31 cf. Weiler, Joseph H. H.: The Constitution of Europe. „Do the new clothes have an emperor?“ and other essays on European integration, Cambridge and New York Cambridge University Press, 1999, pp. 246, and Pechstein, Matthias/Koenig, Christian: Die Europäische Union. Die Verträge von Maastricht und Amsterdam, 2. neu bearbeitete Auflage, Tübingen Mohr Siebeck, 1998, pp. 5. Some authors use it synonymous to 'federal', see for instance Grundmann, Reiner: The European public sphere and the deficit of democracy, in: Smith, Dennis/Wright, Sue (Hrsg.): Whose Europe? The turn towards democracy, Keele Blackwell/The Sociological Review, 1999, pp. 126, others as a term for the sui-generis-character of the EU, see Bogdandy, Arnim von: Supranationale Union als neuer Herrschaftstypus: Entstaatlichung und Vergemeinschaftung in staatstheoretischer Perspektive, Integration Jg. 16 (1993), pp. 210-224.

32 Grimm, Dieter: Braucht Europa eine Verfassung?, pp. 27.

33 see Morlok, Martin: Grundfragen einer Verfassung auf europäischer Ebene, in: Häberle, Peter/Morlok, Martin/Skouris, Wassilos (Hrsg.): Staat und Verfassung in Europa. Festschrift Tsatsos, Baden-Baden Nomos, 2000 (Baden-Badener Gespräche, Bd. 1), pp. 75 with reference to Max Weber.

34 Grimm, Dieter: Braucht Europa eine Verfassung?, pp. 27.

35 on this issue, see also below chapter III.

36 Iglesias, Gil Carlos Rodríguez: Zur 'Verfassung' der Europäischen Gemeinschaft, Europäische Grundrechte-Zeitschrift Jg. 23 (1996), Heft 5-6, pp. 125ff, who points out the important role of the European Court of Justice who has developed a Community standard for the protection of human rights, based on the national constitutions and the European Convention on Human Rights, see also Grimm, Dieter: Braucht Europa eine Verfassung?, pp. 29 (note 19).

37 on this higly controversial debate between the Bundesverfassungsgericht and the European Court of Justice, see Hertel, Wolfram: Supranationalität als Verfassungsprinzip, pp. 50, who holds that in connection with a non-statal concept of a constitution, the autonomy of a legal order is of no relevance, ibid, pp. 85ff.

38 cf. Kohler-Koch, Beate: A Constitution for Europe?, Mannheim, 1999 (Arbeitspapiere - Mannheimer Zentrum für Europäische Sozialforschung, Bd. 8), pp. 6.

39 see Grimm, Dieter: Braucht Europa eine Verfassung?, pp. 30.

40 see ibid. pp. 30.

41 which might be regarded as an indication that the EU is no ordinary international institution but a nearly-statal structure and thus would strengthen the case for an European Constitution, see Iglesias, Gil Carlos Rodríguez: Zur 'Verfassung' der Europäischen Gemeinschaft, Europäische Grundrechte-Zeitschrift Jg. 23 (1996), Heft 5-6, pp. 131.

42 Brok, Elmar: Die europäische Verfassung und die Regierungskonferenz 1996, in: Mouton, Jean-Denis/Stein, Torsten (Hrsg.): Vers une nouvelle constitution pour l'Union Européenne? - La Conférence Intergouvermentale de 1996, Köln Bundesanzeiger, 1997, pp. 21. On the problematic exclusion of the Court for the two intergovenmental pillars with regard to the Europol Convention see Jacobs, Francis G.: The Community Legal Order – A Constitutional Order? A perspective from the European Court of Justice, in: Mouton, Jean-Denis/Stein, Torsten (Hrsg.): Vers une nouvelle constitution pour l'Union Européenne? - La Conférence Intergouvermentale de 1996, Köln Bundesanzeiger, 1997 (Publications de l'Académie de Droit Européen de Trèves, Vol. 21), pp. 35.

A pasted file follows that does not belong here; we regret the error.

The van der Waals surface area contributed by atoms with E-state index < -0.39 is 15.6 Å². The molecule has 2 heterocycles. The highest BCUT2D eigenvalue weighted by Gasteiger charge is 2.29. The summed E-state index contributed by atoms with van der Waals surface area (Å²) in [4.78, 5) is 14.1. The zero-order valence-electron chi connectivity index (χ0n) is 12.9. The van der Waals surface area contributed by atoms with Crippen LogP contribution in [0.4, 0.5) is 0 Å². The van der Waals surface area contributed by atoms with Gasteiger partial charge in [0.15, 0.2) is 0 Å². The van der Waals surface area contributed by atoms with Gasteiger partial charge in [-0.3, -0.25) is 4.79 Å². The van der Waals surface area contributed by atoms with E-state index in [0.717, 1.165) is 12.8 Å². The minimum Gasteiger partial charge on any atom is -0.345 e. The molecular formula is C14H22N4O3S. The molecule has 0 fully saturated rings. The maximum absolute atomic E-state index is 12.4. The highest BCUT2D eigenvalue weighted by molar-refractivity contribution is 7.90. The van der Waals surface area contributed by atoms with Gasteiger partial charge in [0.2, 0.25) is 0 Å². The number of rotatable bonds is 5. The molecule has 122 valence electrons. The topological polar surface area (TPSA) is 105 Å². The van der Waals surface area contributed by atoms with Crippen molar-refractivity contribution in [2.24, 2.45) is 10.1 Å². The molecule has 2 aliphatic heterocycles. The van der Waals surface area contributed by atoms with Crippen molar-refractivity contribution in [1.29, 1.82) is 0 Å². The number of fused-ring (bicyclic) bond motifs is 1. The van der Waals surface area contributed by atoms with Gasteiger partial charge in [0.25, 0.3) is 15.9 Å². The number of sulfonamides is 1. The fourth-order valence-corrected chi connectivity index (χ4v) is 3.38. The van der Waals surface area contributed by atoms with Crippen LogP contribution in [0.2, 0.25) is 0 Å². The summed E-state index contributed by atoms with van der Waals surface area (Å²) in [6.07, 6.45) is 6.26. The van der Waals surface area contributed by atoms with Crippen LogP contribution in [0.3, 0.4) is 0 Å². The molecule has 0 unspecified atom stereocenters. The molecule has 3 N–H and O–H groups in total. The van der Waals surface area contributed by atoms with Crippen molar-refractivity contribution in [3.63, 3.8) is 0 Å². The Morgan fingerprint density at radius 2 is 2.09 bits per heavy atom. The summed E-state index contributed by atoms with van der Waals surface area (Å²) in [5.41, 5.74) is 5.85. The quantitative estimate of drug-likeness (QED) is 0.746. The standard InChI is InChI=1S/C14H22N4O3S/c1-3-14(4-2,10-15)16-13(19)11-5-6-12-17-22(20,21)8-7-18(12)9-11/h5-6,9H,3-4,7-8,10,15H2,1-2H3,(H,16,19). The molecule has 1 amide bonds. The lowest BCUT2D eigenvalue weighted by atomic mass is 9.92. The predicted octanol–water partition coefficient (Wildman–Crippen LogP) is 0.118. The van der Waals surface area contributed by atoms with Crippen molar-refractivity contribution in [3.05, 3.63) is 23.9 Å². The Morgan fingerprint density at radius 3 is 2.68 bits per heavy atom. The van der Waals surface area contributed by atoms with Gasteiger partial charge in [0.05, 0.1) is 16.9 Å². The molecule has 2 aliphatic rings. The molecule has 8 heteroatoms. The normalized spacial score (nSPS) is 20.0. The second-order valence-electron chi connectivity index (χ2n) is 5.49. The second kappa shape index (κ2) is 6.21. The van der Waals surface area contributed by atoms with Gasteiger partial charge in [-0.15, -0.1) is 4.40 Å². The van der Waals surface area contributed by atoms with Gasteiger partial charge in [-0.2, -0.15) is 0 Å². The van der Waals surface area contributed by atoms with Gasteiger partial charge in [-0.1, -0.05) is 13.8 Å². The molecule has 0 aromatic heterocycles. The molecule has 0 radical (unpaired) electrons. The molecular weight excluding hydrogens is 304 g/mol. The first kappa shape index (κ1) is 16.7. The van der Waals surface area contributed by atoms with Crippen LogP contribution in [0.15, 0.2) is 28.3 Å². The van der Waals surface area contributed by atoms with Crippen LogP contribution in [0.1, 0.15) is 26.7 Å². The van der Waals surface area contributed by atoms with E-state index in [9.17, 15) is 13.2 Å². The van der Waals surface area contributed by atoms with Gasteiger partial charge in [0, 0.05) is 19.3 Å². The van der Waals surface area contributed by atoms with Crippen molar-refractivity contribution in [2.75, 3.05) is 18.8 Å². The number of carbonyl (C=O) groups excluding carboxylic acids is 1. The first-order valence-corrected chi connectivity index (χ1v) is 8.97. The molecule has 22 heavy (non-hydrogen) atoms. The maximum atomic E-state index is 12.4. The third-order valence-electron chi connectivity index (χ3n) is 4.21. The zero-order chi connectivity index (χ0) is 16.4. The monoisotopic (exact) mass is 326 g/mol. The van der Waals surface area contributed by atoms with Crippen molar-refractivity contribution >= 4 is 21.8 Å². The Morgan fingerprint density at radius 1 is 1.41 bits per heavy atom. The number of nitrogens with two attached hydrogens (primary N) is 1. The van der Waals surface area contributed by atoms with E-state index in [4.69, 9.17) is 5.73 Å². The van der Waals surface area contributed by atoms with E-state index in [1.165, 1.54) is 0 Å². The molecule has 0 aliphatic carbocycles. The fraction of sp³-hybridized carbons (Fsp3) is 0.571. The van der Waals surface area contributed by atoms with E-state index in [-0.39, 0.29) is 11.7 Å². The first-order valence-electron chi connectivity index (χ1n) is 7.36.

43 Jacobs, Francis G.: The Community Legal Order – A Constitutional Order? A perspective from the European Court of Justice, in: Mouton, Jean-Denis/Stein, Torsten (Hrsg.): Vers une nouvelle constitution pour l'Union Européenne? - La Conférence Intergouvermentale de 1996, Köln Bundesanzeiger, 1997, pp. 35.

44 cf. Grimm, Dieter: Braucht Europa eine Verfassung?, pp. 31.

45 Morlok, Martin: Grundfragen einer Verfassung auf europäischer Ebene, in: Häberle, Peter/Morlok, Martin/Skouris, Wassilos (Hrsg.): Staat und Verfassung in Europa. Baden-Baden Nomos, 2000 (Baden-Badener Gespräche, Bd. 1), pp. 83.

46 see Murswiek, Dietrich: Maastricht und der pouvoir constituant. Zur Bedeutung der verfassungsgebenden Gewalt im Prozeß der europäischen Integration, Der Staat, Jg. 11 (1993), Heft 2, pp. 169. See also Weiler, Joseph H. H.: The Constitution of Europe. „Do the new clothes have an emperor?“ and other essays on European integration, Cambridge and New York Cambridge University Press, 1999, pp. 3ff. Of course, there are some candidates for the 'Constitution-day' like the Single European Act, the Maastricht or Amsterdam Treaty, but choosing one of these dates would neglect the importance of the continuous process of reinterpretation of the treaties by the political actors and most important, the ECJ.

Details

Seiten
31
Jahr
2000
ISBN (eBook)
9783638133425
ISBN (Buch)
9783638722896
Dateigröße
744 KB
Sprache
Englisch
Katalognummer
v5484
Institution / Hochschule
Albert-Ludwigs-Universität Freiburg – Political Science
Note
1,0 (A)
Schlagworte
EU Verfassung Constitution European demos

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Titel: Why Europe does not need a constitution